As a leadership coach, I work with a lot of high-achievers. People who’ve experienced success enough times to be promoted to the head of a team, a department, or even the head the organization.

One of the oddest things about leadership is in the Western model is that, you lose positional supervision just as your decisions are having far more consequences. Earlier in our career, we have managers and bosses to oversee our work. But in Western organizational leadership models, more leadership authority tends to be accompanied with more isolation.

This is why many leaders in nonprofits find it hard to ask for money.

The mask of having it together

As we move up the leadership ladder, we become acutely aware of how much we don’t know. But our promotions seemed to come from what we do know.

So we put on a mask. Maybe not a total mask. But we do start to reveal only parts of ourselves. And we tend to hide our ignorance. (“Ignorance” isn’t a moral failing. It’s simply “not knowing” something. But for high-achievers, not knowing feels very much like a moral failing.)

Fundraising exposes our ignorance.

Fundraising is asking for help

Fundraising flies in the face of self-reliance. Fundraising forces us to look to others, inviting the community to help support the mission.

And asking for help is incredibly difficult for high-performers.

Which is why fundraising is so hard for high-performers.

Nobody is born a fundraiser

To date, science has not identified a “fundraising” gene. No one is born a fundraiser. As a leader of a nonprofit, you can’t get out of your fundraising obligations by hiring a fundraiser. Fundraising staff can bring expertise, structure, and effectiveness to fundraising.

But as a leader, you’ll need to learn to ask.

The good news is fundraising is a learned practice. Since learning something involves “not knowing,” it’s ok to say you don’t know all there is.

Try a beginner’s mind

One skill that might help is to approach fundraising with a beginner’s mind. Rather than dismissing good fundraising outright, approach it with curiosity. Here are two examples:

  • Fundraising Letters

    Many leaders want a “professional” or “business like” fundraising letter. Lots of text. Lots of talk about the excellence of the nonprofit. And no P.S.

    Most leaders want a fundraising letter that would earn them an “A” grade in highschool English.

    Fundraising experts know that doesn’t work. Fundraising research (and broader direct mail research) shows it’s far more effective to have a more human, chatty, informal voice with multiple repetitions of just one call to action.

    Instead of rejecting the casual tone out of hand because you don’t like it, adopt a beginner’s mind. Ask why that may work. And even try testing it. (You’ll be happily amazed at the difference!)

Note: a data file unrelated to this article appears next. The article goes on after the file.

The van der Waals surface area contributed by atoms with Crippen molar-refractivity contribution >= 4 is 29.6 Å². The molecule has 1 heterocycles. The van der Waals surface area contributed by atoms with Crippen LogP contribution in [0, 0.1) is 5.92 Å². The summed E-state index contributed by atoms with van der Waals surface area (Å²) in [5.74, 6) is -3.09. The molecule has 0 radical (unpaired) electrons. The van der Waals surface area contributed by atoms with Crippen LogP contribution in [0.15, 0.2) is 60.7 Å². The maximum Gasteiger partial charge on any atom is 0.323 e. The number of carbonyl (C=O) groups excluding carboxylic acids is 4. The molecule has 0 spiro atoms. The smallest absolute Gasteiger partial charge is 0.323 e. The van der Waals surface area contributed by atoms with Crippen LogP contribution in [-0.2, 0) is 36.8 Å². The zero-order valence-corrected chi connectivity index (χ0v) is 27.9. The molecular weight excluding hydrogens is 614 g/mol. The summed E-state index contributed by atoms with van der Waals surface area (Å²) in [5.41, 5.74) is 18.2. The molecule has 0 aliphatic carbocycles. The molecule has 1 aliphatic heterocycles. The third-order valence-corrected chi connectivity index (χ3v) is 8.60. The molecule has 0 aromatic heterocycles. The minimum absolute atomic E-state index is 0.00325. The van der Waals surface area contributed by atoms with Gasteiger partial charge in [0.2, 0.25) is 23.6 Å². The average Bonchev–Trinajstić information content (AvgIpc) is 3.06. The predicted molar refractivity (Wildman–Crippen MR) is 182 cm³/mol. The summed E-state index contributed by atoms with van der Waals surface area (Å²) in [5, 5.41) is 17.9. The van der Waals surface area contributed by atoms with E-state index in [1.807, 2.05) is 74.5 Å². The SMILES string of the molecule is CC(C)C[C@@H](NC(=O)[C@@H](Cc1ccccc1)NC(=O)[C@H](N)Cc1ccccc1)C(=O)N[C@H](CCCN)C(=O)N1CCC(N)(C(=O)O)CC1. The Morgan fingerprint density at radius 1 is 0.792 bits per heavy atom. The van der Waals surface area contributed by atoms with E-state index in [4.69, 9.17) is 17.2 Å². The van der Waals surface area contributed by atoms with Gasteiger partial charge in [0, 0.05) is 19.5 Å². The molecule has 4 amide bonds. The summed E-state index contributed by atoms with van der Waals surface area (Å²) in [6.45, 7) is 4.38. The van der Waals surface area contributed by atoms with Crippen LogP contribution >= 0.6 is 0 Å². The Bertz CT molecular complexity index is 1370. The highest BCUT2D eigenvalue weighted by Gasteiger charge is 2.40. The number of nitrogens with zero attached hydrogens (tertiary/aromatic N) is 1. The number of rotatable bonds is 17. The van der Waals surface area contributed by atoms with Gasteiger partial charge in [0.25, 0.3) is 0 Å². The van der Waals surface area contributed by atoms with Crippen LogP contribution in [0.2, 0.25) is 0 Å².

• Major Gift Asks

    Since high-performing leaders think they’re in leadership because they know the answers, they tend to mess up major gift solicitations. They tend to go in for a long “shpeal,” a formal proposal, or trying to “perfect” their “pitch.”

    But effective major gift asks aren’t about the pitch. Effective major gift asks are about the questions. And shutting up long enough too listen. That takes both stopping talking and stopping planning what you’ll say next.

    Basically, effective major gift solicitations are an active process of admitting ignorance about the donor. And sincerely wanting to learn more about them.

    So instead of worrying that you won’t look professional enough, adopt a beginner’s mind. Realize that the ask isn’t about you. It’s about connecting the right donors with the mission you serve.

Strategic Ignorance and High-Performance Equals even Higher Results

As a high-performing leader, fundraising will push your buttons. At least at first. It will be uncomfortable asking for help; listening to donors rather than giving a pitch; and using communication tools you’re not used to.

But don’t worry. These will become more and more comfortable. Especially as you see donors engaged in your nonprofit’s work and the fundraising revenue come in.

Another place to practice your beginner’s mind is in the style of your fundraising ask. Many people think verbal extroverts are the best fundraisers. But that is not true. All types can fundraise. For more on that, here is a link to a guide on setting up appointments based on your DISC assessment personality type:

And back in 2004, I wrote on how both extroverts and introverts can effectively fundraise: As well as how 4 different styles might approach fundraising:

Commit to getting comfortable with fundraising. The cause you serve and the staff you serve with need you to. I bet you’ll even start enjoying it a bit!

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